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RE: comments on forcedirectio

From: Steve Rospo <>
Date: Fri, 29 Apr 2005 16:44:44 -0700 (PDT)
Message-ID: <Pine.GSO.4.44.0504291623371.13770-100000@gonzo>

I can't comment on forcedirectio sideeffects on NetApp but I don't think I've ever seen any recommendation to avoid fdio on datafiles. While looking for this paper ( which I'm sure commented on forcedirectio I found this one, "Understanding the Benefits of Implementing Oracle RAC on Sun" ( Don't let the RAC label scare you off, there's a couple of interesting tidbits I didn't know.

"By default, Solaris file systems break synchronous writes into 8-kilobyte units, so a single 64-kilobyte write will be performed as eight 8-kilobyte synchronous writes. Therefore, regardless of the size of the Oracle I/O, logs are written to as individual 8-kilobyte transactions, indirectly limiting the log throughput to the number of synchronous I/Os the underlying device can perform.

The direct I/O feature eliminates this
behavior, allowing large writes to complete as a single I/O. Enabling direct I/O for the transaction log allows the Oracle log writer to efficiently batch log file writes, eliminating the log file as a bottleneck and allowing scalable throughput. As of the release of the Solaris 8 1/01 OS, direct I/O eliminates single writer locks on entire files, referred to as concurrent direct I/O."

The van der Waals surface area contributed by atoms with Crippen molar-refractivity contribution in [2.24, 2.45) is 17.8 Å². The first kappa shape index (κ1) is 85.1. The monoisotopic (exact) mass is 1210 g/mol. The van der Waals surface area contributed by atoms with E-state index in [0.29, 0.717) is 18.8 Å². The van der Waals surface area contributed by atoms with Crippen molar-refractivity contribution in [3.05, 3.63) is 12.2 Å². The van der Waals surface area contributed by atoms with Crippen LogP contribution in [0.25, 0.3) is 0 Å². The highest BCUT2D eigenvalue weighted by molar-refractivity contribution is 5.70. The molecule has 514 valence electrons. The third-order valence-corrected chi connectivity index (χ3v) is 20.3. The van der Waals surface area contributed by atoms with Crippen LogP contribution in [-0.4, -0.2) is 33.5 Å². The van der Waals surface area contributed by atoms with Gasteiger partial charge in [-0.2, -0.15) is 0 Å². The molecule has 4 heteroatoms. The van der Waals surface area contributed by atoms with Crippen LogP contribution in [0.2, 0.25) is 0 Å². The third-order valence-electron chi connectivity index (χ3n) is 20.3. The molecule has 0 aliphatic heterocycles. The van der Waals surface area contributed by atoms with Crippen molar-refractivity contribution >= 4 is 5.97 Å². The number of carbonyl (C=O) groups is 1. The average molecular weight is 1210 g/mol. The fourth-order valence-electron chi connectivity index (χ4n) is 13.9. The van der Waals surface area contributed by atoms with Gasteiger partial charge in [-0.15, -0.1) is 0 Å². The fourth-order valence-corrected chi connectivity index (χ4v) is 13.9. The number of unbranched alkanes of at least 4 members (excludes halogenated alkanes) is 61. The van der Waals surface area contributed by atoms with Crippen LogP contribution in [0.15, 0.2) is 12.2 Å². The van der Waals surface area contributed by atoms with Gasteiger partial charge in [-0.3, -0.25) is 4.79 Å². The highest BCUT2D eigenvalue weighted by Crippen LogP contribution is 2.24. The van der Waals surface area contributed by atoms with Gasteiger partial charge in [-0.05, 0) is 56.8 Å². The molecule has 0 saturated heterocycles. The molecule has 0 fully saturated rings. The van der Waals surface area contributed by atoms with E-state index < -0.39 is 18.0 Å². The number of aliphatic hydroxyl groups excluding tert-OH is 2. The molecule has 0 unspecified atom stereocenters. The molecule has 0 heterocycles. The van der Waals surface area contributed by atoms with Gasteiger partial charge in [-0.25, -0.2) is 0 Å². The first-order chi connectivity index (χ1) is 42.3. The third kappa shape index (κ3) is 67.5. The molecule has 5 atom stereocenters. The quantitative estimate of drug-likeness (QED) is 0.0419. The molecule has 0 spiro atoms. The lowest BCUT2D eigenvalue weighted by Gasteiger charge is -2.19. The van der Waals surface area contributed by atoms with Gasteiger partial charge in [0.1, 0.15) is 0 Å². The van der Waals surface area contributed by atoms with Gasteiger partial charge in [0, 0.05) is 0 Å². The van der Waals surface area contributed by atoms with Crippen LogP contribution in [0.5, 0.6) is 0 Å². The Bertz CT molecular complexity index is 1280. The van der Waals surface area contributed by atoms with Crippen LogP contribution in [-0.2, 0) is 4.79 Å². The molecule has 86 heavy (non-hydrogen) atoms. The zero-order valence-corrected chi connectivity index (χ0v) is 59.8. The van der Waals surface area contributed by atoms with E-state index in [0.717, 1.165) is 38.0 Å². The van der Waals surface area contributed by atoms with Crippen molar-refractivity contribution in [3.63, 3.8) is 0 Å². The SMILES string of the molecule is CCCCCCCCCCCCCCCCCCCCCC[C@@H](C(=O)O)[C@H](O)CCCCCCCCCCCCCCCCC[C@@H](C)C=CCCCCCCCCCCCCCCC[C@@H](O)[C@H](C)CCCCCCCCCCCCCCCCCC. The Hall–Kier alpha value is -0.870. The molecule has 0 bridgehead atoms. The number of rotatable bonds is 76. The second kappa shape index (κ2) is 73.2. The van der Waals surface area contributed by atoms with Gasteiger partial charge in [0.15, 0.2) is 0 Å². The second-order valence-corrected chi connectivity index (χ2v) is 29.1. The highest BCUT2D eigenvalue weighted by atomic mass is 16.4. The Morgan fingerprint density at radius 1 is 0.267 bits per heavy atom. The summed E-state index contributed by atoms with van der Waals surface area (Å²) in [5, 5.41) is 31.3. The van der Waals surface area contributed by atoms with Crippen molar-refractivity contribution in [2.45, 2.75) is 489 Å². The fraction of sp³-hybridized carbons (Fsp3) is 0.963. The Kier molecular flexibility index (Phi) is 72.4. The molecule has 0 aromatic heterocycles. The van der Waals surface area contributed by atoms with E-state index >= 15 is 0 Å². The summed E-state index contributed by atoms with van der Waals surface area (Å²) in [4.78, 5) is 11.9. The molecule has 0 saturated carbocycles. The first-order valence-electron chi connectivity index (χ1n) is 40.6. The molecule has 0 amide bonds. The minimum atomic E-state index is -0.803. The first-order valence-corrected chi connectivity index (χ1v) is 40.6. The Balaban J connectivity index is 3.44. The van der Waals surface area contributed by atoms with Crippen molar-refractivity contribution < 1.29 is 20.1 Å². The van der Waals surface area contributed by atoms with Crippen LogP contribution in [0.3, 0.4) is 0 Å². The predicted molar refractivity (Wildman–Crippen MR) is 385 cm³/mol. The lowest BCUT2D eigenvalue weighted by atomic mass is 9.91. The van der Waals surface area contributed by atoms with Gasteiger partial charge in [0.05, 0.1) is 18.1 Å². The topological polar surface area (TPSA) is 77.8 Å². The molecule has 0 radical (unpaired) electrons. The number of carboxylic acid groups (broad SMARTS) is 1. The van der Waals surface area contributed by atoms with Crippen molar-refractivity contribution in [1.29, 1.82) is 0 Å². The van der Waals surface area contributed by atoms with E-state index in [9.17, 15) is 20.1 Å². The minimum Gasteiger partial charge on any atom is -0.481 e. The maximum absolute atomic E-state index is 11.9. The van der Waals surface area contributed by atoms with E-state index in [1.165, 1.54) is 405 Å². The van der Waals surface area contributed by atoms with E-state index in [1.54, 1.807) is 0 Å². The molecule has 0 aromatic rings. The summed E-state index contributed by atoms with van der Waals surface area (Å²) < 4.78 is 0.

Beyond the redo log, it looks like this has benefits for the db writer if you're using > 8k block sizes.

Later the same paper addresses single writer locks on "cooked" file systems:

"Direct I/O that eliminates the single writer lock (known as concurrent direct I/O) was available in the Solaris 8 1/01 OS. This allows the UFS to perform nearly as well as raw disks when used with the Oracle database."

It looks to me like by not using forcedirectio on datafiles and redo, you're missing out on a lot. Maybe the author of the article didn't have a big enough buffer cache and saw a big performance hit when the double buffering was removed?


On Fri, 29 Apr 2005, Reidy, Ron wrote:

> Not sure on this one, but I think using this on NetApp will corrupt your =
> datafiles (worst case) or just cause your instance to crash at random =
> times (best case).
> -----Original Message-----
> From:
> []On Behalf Of
> Sent: Friday, April 29, 2005 4:48 PM
> I've read articles that encourages the use of forcedirectio on redo logs =
> but discourages on oracle datafiles. With my limited understanding on =
> the forcedirectio option, I believe it should be used on Oracle =
> datafiles to eliminate double buffering. The use of forcedirectio should =
> improve database performance.=20
> Are there any reasons why the option should not be used on Oracle =
> datafiles? Does the use of the option depends on the type of storage =
> array? We have databases on SUN StorEdge T4 and NetApp.

Stephen Rospo        Principal Software Architect
Vallent Corporation (formerly Watchmark-Comnitel)           (425)564-8145

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Received on Fri Apr 29 2005 - 19:51:26 CDT

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